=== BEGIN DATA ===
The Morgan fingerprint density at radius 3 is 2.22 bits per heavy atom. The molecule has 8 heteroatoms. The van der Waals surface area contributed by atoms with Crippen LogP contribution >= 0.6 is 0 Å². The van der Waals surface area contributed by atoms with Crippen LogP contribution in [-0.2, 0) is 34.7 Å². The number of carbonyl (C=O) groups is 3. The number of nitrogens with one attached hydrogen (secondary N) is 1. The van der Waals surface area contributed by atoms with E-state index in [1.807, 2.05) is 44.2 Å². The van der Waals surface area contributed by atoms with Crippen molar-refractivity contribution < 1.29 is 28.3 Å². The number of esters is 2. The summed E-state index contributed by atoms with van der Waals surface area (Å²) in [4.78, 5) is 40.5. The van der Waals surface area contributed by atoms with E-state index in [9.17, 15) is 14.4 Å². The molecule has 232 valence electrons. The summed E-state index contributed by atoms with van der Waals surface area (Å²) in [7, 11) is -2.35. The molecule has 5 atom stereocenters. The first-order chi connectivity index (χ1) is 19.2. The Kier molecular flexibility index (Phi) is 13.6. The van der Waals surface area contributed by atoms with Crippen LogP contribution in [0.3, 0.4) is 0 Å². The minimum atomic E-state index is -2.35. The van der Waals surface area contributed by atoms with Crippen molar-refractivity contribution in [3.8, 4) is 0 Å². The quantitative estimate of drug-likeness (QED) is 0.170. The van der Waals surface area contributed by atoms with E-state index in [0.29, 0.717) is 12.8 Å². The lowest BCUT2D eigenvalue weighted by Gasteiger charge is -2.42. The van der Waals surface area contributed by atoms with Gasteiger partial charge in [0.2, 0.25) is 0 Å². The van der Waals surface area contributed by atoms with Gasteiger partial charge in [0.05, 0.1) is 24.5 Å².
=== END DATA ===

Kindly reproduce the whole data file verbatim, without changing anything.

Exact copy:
The Morgan fingerprint density at radius 3 is 2.22 bits per heavy atom. The molecule has 8 heteroatoms. The van der Waals surface area contributed by atoms with Crippen LogP contribution >= 0.6 is 0 Å². The van der Waals surface area contributed by atoms with Crippen LogP contribution in [-0.2, 0) is 34.7 Å². The number of carbonyl (C=O) groups is 3. The number of nitrogens with one attached hydrogen (secondary N) is 1. The van der Waals surface area contributed by atoms with E-state index in [1.807, 2.05) is 44.2 Å². The van der Waals surface area contributed by atoms with Crippen molar-refractivity contribution < 1.29 is 28.3 Å². The number of esters is 2. The summed E-state index contributed by atoms with van der Waals surface area (Å²) in [4.78, 5) is 40.5. The van der Waals surface area contributed by atoms with E-state index in [9.17, 15) is 14.4 Å². The molecule has 232 valence electrons. The summed E-state index contributed by atoms with van der Waals surface area (Å²) in [7, 11) is -2.35. The molecule has 5 atom stereocenters. The first-order chi connectivity index (χ1) is 19.2. The Kier molecular flexibility index (Phi) is 13.6. The van der Waals surface area contributed by atoms with Crippen LogP contribution in [0.3, 0.4) is 0 Å². The minimum atomic E-state index is -2.35. The van der Waals surface area contributed by atoms with Crippen molar-refractivity contribution in [3.8, 4) is 0 Å². The quantitative estimate of drug-likeness (QED) is 0.170. The van der Waals surface area contributed by atoms with E-state index in [0.29, 0.717) is 12.8 Å². The lowest BCUT2D eigenvalue weighted by Gasteiger charge is -2.42. The van der Waals surface area contributed by atoms with Gasteiger partial charge in [0.2, 0.25) is 0 Å². The van der Waals surface area contributed by atoms with Gasteiger partial charge in [0.05, 0.1) is 24.5 Å².